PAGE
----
The Ladies Page: The Coming of Spring

A contributing editor muses on the coming of spring, the growth of the magazine, and the work of preparing for summer engine shows.

| May/June 1968

  • Mr. Robert Brandt with Mack Tractor
    Mr. Robert Brandt with Mack tractor and low boy bringing C. E. Stambaugh's 30-60 Model E Oil Pull from North Dakota. C. E. Stambaugh (Bud) lives in York, Pennsylvania. Courtesy of Robert Brandt of Harvey, North Dakota
    PHOTO: ROBERT BRANDT
  • John Deere
    Our John Deere, which was made in Waterloo, Iowa. Courtesy of Paul E. Metzinger, Ambia, Indiana
    PAUL E. METZINGER
  • Demonstrating McCormick-Deering
    My son, Tom, in right background demonstrating McCormick-Deering to a friend, Jim Malady. In the foreground is my son Jimmy at the corn grinder.
    PAUL E. METZINGER
  • Rumely Tractor & Pitts
    Threshing beans near Napoleon, Michigan about 1947. 20-40 Rumely tractor & Pitts bean thresher built in 1906. I have threshed beans with this separator in five different counties. Courtesy of Leonard James, Napoleon, Michigan
    LEONARD JAMES

  • Mr. Robert Brandt with Mack Tractor
  • John Deere
  • Demonstrating McCormick-Deering
  • Rumely Tractor & Pitts

I am having a problem of not knowing what I am going to write about. Only a few days left before the deadline! I don't know why I wait until the last minute to get organized, but that seems to be the way I do things. I was just looking through my file of all the issues of Gas Engine Magazine, and noticed that the first few issues had 28 pages. Now we're averaging 40 pages. It is good to know that you readers are sending in lots of pictures and stories. Keep it up! We look forward to each issue every two months and wish it came every month.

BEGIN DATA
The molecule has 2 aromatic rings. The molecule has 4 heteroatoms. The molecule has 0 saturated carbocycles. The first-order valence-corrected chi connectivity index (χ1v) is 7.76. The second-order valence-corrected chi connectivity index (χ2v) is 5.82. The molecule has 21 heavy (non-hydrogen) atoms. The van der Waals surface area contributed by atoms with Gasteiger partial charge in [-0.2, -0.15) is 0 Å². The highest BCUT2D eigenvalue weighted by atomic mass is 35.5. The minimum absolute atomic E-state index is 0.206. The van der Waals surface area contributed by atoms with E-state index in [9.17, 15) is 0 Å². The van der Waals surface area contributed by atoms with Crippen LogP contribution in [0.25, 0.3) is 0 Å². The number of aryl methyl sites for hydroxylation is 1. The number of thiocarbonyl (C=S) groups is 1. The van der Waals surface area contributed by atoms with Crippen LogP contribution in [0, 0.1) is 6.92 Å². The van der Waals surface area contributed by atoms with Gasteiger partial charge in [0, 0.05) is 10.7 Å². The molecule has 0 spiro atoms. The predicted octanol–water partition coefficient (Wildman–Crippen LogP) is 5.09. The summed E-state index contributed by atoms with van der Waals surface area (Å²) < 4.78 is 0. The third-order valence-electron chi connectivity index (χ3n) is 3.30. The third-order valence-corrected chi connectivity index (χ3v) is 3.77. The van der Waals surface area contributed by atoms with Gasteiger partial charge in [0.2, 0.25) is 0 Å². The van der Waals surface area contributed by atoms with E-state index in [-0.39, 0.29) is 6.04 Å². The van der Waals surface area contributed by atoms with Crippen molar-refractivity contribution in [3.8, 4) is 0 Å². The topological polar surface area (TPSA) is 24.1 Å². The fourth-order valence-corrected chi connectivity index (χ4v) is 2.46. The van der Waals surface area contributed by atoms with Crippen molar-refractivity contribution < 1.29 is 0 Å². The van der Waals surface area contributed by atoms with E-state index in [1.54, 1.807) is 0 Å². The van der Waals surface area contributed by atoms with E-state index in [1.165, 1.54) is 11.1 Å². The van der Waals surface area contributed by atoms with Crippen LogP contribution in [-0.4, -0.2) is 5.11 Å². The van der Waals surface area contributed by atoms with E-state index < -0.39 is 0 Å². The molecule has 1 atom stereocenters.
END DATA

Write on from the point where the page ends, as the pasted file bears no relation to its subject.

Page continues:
As I am writing this, we are experiencing the coming of Spring; the Canadian geese are winging their way northward, pussy willows are in blossom, maple trees are being tapped for their sap which makes the delicious maple syrup, the warm rains are washing away the dirty snow from winter, and most important of all the sun is becoming warmer and warmer, and reminding us that summer is just around the corner.

Auctions are very plentiful at this time of the year. Collectors, both men and women, often can find a good bargain. I have never attended many, but I think it would be interesting and great fun.

I received a very nice letter from Mr. William Gilroy of Waltham, Mass., saying that he has a Coldwell Cub engine like mine. He says, "One of the best things about 'Olden Times' was that the quality and durability, (which includes craftmanship), were prime requisites, and also keeping up with the Jones' was not yet invented." I agree with him!



For those of us who are officers in the engine clubs, it is a very busy time. The advertising and promotions for the coming annual Reunions have to be taken care of. It will soon be time for the "Gas-ups" and engine shows and meets to start. We all look forward to this season when we will see the folks we haven't seen since last fall. All indications point to a very busy summer around here, with something going on almost every weekend. I hear from some of our engine friends in other parts of the country, who say that there is very little "engine activity" in their localities. That is too bad, as we meet a very nice bunch of people and have made many good friends through these organizations.

At our house, we have just purchased a new International pick-up truck. Paul has wanted one for a long time, as he says he would rather ride in one than a car. I have to agree that it is very nice, and it will be more convenient to take an engine or two to a show.



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